Would the commission continue to hesitate, the article can also be triggered by the council or the EU parliament.

Last week, during a parliamentary debate, a number of MEPs said they supported that the article should be invoked.

Analysis

EU still shy of 'nuclear option' on values

The EU commission has moved forward with its rule-of-law probe on Poland, but critics say that a better framework is needed to uphold values.

EUobserved

How to build an illiberal democracy in the EU

With Brussels increasingly worried by Poland, we take a look how Hungary's Viktor Orban created a template for dismantling democratic checks and balances inside an EU state.

Opinion

EU must tackle Poland's bad behaviour

Developments in Washington only serve to highlight the need for positive action in the face of an overtly nationalistic and anti-rights form of populism.

Exclusive

'Big Three' EP groups nominate homophobe for Sakharov prize

The centre-right EPP, centre-left S&D, and liberal Renew Europe have all nominated a homophobe for the Sakharov prize - the prestigious annual prize handed out by the European Parliament to people who defend human rights and fundamental freedoms.

News in Brief

  1. Spanish court defenestrates Catalan leader
  2. Report: EU helped Taiwan on name dispute
  3. Belarusian writer goes to Germany for treatment
  4. Rapid Covid-19 tests for developing world imminent
  5. Dutch advised against 'non-essential' travel to Belgium
  6. Covid-19 hit Roma community hard, report finds
  7. Merkel visited Navalny in Berlin hospital
  8. EU's new raw materials strategy 'threatens' climate action

Opinion

Why so few women in EU missions?

Angela Merkel is only the seventh woman to chair the Council of the European Union's meetings. And in 2020 there is no woman leading any of the current 11 European civilian missions (let alone the six military operations).

Commission chief under fire for Croatia campaign video

EU Commission president Ursula von der Leyen recorded a video in support of Croatia's ruling party, which the EU executive said was in her "personal capacity" - and admits it was a "mistake" that this was not made clear.

Stakeholders' Highlights

  1. Nordic Council of MinistersNordic Council meets Belarusian opposition leader Svetlana Tichanovskaja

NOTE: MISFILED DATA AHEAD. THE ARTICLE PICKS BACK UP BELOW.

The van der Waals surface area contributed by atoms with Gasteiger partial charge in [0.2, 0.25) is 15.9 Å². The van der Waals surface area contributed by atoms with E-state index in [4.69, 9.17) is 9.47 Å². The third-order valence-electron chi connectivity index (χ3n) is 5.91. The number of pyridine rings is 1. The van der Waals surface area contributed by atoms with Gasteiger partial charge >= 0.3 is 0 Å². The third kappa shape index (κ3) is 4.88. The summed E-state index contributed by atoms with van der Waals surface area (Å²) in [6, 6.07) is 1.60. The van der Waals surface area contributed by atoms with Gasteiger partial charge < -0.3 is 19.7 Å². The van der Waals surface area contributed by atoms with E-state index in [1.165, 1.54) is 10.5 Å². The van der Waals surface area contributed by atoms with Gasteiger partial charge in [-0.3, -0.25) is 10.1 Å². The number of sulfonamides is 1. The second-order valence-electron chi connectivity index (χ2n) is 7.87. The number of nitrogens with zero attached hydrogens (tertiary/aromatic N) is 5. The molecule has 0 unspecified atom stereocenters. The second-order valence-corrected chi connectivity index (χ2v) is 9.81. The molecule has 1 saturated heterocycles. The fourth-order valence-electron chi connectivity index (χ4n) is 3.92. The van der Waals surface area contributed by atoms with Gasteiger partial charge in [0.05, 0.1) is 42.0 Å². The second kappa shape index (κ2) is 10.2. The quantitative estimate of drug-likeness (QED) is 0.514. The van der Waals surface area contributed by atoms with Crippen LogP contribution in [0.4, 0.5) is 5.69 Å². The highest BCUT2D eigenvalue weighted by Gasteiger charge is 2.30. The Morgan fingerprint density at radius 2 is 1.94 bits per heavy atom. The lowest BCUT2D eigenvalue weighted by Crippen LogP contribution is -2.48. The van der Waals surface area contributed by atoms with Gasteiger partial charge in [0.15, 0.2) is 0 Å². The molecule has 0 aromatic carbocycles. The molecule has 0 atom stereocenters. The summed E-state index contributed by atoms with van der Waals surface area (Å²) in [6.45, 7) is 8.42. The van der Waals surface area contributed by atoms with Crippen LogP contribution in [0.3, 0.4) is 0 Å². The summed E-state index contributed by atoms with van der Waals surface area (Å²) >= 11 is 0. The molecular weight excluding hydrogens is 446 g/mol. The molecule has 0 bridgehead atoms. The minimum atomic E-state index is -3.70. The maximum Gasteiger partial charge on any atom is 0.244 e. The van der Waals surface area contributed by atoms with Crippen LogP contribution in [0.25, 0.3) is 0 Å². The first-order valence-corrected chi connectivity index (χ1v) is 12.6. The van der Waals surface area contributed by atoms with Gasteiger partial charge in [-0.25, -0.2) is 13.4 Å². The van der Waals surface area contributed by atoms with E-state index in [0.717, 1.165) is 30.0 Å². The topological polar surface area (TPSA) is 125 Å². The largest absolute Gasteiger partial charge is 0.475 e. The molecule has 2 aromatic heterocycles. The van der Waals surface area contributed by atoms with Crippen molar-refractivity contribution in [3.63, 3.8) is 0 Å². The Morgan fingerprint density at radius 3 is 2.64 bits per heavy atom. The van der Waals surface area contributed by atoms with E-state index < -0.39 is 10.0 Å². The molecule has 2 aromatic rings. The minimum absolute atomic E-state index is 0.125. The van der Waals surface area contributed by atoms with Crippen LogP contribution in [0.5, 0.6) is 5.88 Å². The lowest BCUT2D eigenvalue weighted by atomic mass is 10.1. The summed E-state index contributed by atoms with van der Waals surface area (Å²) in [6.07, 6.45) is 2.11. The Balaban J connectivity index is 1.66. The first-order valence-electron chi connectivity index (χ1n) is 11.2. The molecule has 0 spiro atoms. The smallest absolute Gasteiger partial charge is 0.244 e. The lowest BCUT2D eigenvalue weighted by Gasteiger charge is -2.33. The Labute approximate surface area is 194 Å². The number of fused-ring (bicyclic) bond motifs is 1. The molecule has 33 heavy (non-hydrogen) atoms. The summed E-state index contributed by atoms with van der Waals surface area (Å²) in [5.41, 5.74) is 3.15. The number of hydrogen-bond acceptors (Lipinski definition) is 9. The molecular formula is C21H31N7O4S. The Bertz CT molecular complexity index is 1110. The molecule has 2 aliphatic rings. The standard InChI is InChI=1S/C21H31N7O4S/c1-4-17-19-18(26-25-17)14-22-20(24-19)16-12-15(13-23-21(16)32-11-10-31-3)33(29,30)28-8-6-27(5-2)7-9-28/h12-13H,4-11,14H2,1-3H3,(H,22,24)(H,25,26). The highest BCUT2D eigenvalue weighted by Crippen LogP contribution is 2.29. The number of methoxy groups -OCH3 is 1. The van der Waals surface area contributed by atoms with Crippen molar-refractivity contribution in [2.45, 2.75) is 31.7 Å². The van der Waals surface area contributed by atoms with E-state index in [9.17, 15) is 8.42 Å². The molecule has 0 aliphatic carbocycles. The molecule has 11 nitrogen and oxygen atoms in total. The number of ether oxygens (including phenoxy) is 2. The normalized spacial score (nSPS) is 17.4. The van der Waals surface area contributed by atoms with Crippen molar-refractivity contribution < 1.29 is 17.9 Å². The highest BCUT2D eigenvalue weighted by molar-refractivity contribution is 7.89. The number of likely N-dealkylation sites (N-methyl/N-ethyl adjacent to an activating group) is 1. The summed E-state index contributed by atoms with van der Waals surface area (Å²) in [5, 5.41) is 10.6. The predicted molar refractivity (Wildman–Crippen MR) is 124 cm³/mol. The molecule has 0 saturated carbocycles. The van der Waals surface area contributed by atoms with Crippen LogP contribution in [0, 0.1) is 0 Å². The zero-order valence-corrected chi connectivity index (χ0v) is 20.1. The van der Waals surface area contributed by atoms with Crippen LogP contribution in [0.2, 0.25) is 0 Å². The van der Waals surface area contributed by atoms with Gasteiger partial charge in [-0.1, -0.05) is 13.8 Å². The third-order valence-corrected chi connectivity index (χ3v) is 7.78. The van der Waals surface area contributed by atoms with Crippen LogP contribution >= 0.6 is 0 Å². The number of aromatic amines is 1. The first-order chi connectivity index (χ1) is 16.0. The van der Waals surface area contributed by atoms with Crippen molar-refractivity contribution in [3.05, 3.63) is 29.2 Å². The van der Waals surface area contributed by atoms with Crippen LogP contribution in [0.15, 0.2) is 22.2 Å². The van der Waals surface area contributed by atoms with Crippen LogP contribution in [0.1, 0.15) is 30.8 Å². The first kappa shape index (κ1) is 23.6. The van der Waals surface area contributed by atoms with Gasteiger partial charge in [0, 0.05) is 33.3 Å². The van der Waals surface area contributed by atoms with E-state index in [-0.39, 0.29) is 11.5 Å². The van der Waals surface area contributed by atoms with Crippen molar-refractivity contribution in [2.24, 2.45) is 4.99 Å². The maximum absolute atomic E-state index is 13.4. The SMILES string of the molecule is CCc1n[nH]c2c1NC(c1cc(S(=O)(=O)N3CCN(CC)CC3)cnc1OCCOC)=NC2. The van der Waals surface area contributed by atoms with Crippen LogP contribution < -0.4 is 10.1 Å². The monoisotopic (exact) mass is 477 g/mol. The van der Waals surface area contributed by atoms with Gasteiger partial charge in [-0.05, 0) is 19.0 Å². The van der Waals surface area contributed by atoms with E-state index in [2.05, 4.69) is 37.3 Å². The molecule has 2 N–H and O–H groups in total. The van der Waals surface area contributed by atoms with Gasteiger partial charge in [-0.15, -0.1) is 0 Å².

2. Nordic Council of MinistersNordic Region to invest DKK 250 million in green digitalised business sector
  3. UNESDAReducing packaging waste – a huge opportunity for circularity
  4. Nordic Council of MinistersCOVID-19 halts the 72nd Session of the Nordic Council in Iceland
  5. Nordic Council of MinistersCivil society a key player in integration
  6. UNESDANext generation Europe should be green and circular

Latest News

  1. EU tries to avoid lockdowns as global death toll reaches 1m
  2. Reports: Turkey sent Syrian fighters to Azerbaijan
  3. German presidency tries to end EU's rule-of-law battle
  4. 'Sponsored returns' may shuffle failed asylum seekers around EU
  5. German wins election to be mayor of Romania's third city
  6. Minsk on the edge means whole Eastern Partnership is at risk
  7. Caucasus warfare prompts EU alarm
  8. Summit reloaded and last Brexit round This WEEK

Stakeholders' Highlights

  1. Nordic Council of MinistersNEW REPORT: Eight in ten people are concerned about climate change
  2. UNESDAHow reducing sugar and calories in soft drinks makes the healthier choice the easy choice
  3. Nordic Council of MinistersGreen energy to power Nordic start after Covid-19
  4. European Sustainable Energy WeekThis year’s EU Sustainable Energy Week (EUSEW) will be held digitally!
  5. Nordic Council of MinistersNordic states are fighting to protect gender equality during corona crisis
  6. UNESDACircularity works, let’s all give it a chance

Join EUobserver

Support quality EU news

Join us